By: Dennis Brooks – Senior Communications Strategist, JCF
More than half of the white-collar crimes reported in Jamaica over the last eight years have been committed by men. However, women account for the majority of the most prevalent white-collar crime over the period.
The findings are contained in a new longitudinal research that seeks better understand the dynamics of White-Collar or Corporate Crime in Jamaica. The research, which was conducted by Paul Bourne, Dennis Brooks and Dr Vivienne Quarrie and is expected to be published in a peer reviewed journal in the coming weeks.
The researchers examine the demographic characteristics of white-collar criminals between 2015-2022 and the findings make for interesting reasoning. Among the most significant finding to emerge is the fact that the majority of those who commit white-collar crimes are males; accounting for 52.4% of the total number of cases. Contrary to what may have been expected, the parishes of St. Elizabeth, Manchester, and Clarendon have the highest number of white-collar crimes committed, making up 26.7% of the total cases. Manchester had the highest number of cases, accounting for 16.3% of the total white-collar crimes committed across the period.
The average age of those who commit white-collar crimes in Jamaica for the period was 31.0 years, which is quite young when compared to the average age of white-collar criminals in other countries. These findings highlight the need for greater attention and resources to be directed towards preventing white-collar crime in Jamaica, particularly in those parishes.
The study also reveals that Larceny by Servant is the most common type of white-collar crime in Jamaica, accounting for 53.2% of cases over the period. The authors also found that embezzlement was the second most common type of white-collar crime, accounting for 21.1% of cases, while larceny by trick accounted for 17.0% of cases.
The report also found a significant relationship between the type of crime and the gender of the perpetrator. Females were found to be more likely to commit embezzlement than males, while males were more likely to engage in tricks and larceny by finding. However, females were also found to be more likely to commit larceny by servant than males, but to a much greater extent than with embezzlement.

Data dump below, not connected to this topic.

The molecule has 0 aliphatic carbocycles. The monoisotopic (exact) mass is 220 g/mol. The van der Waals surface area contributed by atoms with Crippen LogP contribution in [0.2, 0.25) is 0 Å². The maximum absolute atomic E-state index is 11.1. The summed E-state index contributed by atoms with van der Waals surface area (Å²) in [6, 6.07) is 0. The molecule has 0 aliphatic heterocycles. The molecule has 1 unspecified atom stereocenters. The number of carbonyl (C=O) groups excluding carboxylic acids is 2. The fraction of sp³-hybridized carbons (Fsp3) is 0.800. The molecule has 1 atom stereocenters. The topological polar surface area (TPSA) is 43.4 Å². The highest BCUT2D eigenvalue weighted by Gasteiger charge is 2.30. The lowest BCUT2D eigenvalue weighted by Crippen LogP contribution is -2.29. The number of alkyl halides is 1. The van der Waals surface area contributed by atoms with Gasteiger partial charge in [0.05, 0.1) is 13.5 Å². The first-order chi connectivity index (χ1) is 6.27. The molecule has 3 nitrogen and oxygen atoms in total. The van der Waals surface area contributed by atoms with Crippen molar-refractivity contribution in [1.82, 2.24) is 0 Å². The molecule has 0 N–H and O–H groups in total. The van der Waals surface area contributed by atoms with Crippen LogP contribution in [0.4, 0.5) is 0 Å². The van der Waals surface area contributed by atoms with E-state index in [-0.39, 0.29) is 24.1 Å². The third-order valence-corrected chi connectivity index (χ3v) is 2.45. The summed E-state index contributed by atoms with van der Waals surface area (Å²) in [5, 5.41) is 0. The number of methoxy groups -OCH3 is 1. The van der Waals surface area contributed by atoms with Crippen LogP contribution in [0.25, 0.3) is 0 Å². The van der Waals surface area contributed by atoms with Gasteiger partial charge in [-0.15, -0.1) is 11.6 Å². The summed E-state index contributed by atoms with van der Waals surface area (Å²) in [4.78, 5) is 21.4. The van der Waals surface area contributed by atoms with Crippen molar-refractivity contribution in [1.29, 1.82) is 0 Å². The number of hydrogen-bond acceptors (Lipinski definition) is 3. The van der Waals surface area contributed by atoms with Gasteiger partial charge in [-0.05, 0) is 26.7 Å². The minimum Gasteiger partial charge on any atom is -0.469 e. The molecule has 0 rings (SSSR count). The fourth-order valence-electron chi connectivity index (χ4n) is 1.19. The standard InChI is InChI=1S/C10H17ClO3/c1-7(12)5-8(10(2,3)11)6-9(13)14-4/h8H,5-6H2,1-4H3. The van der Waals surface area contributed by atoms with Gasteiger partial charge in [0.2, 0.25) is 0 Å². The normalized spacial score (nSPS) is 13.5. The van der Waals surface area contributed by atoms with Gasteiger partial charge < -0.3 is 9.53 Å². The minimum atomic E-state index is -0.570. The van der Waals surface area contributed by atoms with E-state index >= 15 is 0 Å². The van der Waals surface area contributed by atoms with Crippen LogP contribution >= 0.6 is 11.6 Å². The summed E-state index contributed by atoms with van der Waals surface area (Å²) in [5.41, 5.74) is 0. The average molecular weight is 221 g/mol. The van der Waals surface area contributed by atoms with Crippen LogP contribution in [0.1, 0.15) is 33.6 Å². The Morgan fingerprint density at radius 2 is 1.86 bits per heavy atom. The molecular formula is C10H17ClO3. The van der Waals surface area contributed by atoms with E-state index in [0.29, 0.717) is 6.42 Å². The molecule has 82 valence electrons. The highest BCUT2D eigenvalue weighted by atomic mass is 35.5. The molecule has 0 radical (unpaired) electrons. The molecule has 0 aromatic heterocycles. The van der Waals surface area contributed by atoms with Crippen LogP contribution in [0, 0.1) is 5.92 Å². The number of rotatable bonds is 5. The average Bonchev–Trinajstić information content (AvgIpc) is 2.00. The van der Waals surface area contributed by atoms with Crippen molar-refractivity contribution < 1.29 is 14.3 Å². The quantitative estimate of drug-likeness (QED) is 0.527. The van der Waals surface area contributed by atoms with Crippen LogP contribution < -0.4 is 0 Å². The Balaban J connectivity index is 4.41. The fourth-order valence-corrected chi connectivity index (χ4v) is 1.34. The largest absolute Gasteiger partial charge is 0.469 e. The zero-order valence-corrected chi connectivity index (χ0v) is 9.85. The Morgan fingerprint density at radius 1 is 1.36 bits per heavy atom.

There are several possible reasons why males tend to commit more white-collar crimes than females. One possible explanation is that males are more likely to occupy positions of power and influence within organizations, making it easier for them to engage in white-collar crime. Additionally, societal gender roles may play a role in shaping behaviour, with males being socialized to be more aggressive and risk-taking.
The high number of white-collar crimes committed in Manchester is concerning and warrants further investigation. One possible explanation is that the area has a high concentration of businesses and organizations, providing more opportunities for white-collar crimes to be committed. Overall, these findings suggest that there is a need for greater attention and resources to be directed towards preventing white-collar crime in Jamaica, particularly in the parishes of St. Elizabeth, Manchester, and Clarendon.
Efforts to prevent white-collar crime should include education and awareness campaigns targeting individuals who may be at risk of engaging in criminal activity, as well as increased law enforcement efforts to identify and prosecute white-collar criminals. Additionally, businesses and organizations should take steps to prevent white-collar crime, such as implementing internal controls and oversight mechanisms to detect and prevent fraudulent activities. By working together, we can make progress in reducing the prevalence of white-collar crime in Jamaica and protecting the interests of the public.